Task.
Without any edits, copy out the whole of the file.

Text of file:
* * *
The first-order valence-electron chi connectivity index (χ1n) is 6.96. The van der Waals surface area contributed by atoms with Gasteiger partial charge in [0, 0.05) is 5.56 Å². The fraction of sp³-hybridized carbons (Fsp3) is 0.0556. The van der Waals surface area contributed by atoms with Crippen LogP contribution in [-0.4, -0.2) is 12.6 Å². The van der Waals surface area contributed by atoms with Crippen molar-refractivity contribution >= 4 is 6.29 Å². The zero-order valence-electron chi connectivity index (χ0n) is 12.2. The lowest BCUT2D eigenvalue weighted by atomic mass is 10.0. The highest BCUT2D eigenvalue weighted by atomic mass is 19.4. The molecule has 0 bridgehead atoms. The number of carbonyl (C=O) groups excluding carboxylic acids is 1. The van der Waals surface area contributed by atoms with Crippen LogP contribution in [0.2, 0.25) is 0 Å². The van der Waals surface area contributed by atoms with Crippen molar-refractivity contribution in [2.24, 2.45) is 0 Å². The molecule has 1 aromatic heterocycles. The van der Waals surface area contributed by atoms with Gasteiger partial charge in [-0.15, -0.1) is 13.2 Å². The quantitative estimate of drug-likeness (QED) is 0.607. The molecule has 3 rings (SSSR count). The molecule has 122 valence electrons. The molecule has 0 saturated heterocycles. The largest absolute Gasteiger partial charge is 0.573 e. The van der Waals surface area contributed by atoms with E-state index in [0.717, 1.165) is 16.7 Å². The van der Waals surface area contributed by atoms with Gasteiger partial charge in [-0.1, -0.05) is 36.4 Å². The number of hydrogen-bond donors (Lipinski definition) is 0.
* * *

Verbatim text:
The first-order valence-electron chi connectivity index (χ1n) is 6.96. The van der Waals surface area contributed by atoms with Gasteiger partial charge in [0, 0.05) is 5.56 Å². The fraction of sp³-hybridized carbons (Fsp3) is 0.0556. The van der Waals surface area contributed by atoms with Crippen LogP contribution in [-0.4, -0.2) is 12.6 Å². The van der Waals surface area contributed by atoms with Crippen molar-refractivity contribution >= 4 is 6.29 Å². The zero-order valence-electron chi connectivity index (χ0n) is 12.2. The lowest BCUT2D eigenvalue weighted by atomic mass is 10.0. The highest BCUT2D eigenvalue weighted by atomic mass is 19.4. The molecule has 0 bridgehead atoms. The number of carbonyl (C=O) groups excluding carboxylic acids is 1. The van der Waals surface area contributed by atoms with Crippen LogP contribution in [0.2, 0.25) is 0 Å². The van der Waals surface area contributed by atoms with Crippen molar-refractivity contribution in [2.24, 2.45) is 0 Å². The molecule has 1 aromatic heterocycles. The van der Waals surface area contributed by atoms with Gasteiger partial charge in [-0.15, -0.1) is 13.2 Å². The quantitative estimate of drug-likeness (QED) is 0.607. The molecule has 3 rings (SSSR count). The molecule has 122 valence electrons. The molecule has 0 saturated heterocycles. The largest absolute Gasteiger partial charge is 0.573 e. The van der Waals surface area contributed by atoms with E-state index in [0.717, 1.165) is 16.7 Å². The van der Waals surface area contributed by atoms with Gasteiger partial charge in [-0.1, -0.05) is 36.4 Å². The number of hydrogen-bond donors (Lipinski definition) is 0.